Non-Pathogenic trade-offs of wastewater irrigation

Manzoor Qadir, Christopher A. Scott

Research output: Chapter in Book/Report/Conference proceedingChapter

14 Scopus citations


The volume and extent of urban wastewater generated by domestic, industrial and commercial water use has increased with population, urbanization, industrialization, improved living conditions and economic development. Most developing-country governments do not have sufficient resources to treat wastewater. Therefore, despite official restrictions and potential health implications, farmers in many developing countries use wastewater in diluted, untreated or partly treated forms with a large range of associated benefits. Aside from microbiological hazards, the practice can pose a variety of other potential risks: excessive and often imbalanced addition of nutrients to the soil; build-up of salts in the soils (depending on the source water, especially sodium salts); increased concentrations of metals and metalloids (particularly where industries are present) reaching phytotoxic levels over the long term; and accumulation of emerging contaminants, like residual pharmaceuticals. As these possible trade-offs of wastewater use vary significantly between sites and regions, it is necessary to carefully monitor wastewater quality, its sources and use for location-specific risk assessment and risk reduction.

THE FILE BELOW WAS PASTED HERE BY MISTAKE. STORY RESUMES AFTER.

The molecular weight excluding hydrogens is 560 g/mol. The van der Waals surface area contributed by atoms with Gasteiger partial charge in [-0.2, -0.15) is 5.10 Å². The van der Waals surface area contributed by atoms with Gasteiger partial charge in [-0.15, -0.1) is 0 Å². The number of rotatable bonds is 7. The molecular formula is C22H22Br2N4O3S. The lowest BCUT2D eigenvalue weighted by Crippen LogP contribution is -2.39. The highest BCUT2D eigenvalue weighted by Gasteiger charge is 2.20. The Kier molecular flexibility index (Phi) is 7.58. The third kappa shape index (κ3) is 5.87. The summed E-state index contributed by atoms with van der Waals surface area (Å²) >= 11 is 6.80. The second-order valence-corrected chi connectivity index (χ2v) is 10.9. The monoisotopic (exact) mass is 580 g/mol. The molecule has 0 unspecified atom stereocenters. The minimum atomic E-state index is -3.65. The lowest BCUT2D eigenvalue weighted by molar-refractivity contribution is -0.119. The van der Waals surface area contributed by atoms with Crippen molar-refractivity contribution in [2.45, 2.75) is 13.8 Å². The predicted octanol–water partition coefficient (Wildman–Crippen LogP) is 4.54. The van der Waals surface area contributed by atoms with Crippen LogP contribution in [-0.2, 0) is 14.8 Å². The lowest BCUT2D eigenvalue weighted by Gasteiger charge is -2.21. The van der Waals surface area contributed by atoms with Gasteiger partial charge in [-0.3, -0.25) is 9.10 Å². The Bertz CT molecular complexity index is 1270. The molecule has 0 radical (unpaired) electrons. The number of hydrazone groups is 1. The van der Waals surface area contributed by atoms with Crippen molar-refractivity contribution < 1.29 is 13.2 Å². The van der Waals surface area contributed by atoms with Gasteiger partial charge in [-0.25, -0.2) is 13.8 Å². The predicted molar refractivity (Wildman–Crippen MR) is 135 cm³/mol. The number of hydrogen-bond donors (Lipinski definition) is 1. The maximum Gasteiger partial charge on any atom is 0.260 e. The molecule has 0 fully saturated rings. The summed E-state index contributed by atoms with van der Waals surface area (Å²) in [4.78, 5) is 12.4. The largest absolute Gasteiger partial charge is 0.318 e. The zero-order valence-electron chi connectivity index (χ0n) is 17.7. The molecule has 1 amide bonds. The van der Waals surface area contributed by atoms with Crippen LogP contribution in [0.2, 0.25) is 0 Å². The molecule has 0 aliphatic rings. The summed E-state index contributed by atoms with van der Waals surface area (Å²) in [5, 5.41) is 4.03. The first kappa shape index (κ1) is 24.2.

Original languageEnglish (US)
Title of host publicationWastewater Irrigation and Health
Subtitle of host publicationAssessing and Mitigating Risk in Low-income Countries
Number of pages26
ISBN (Print)9781849774666
StatePublished - Dec 15 2009

ASJC Scopus subject areas

  • General Business, Management and Accounting
  • Economics, Econometrics and Finance(all)


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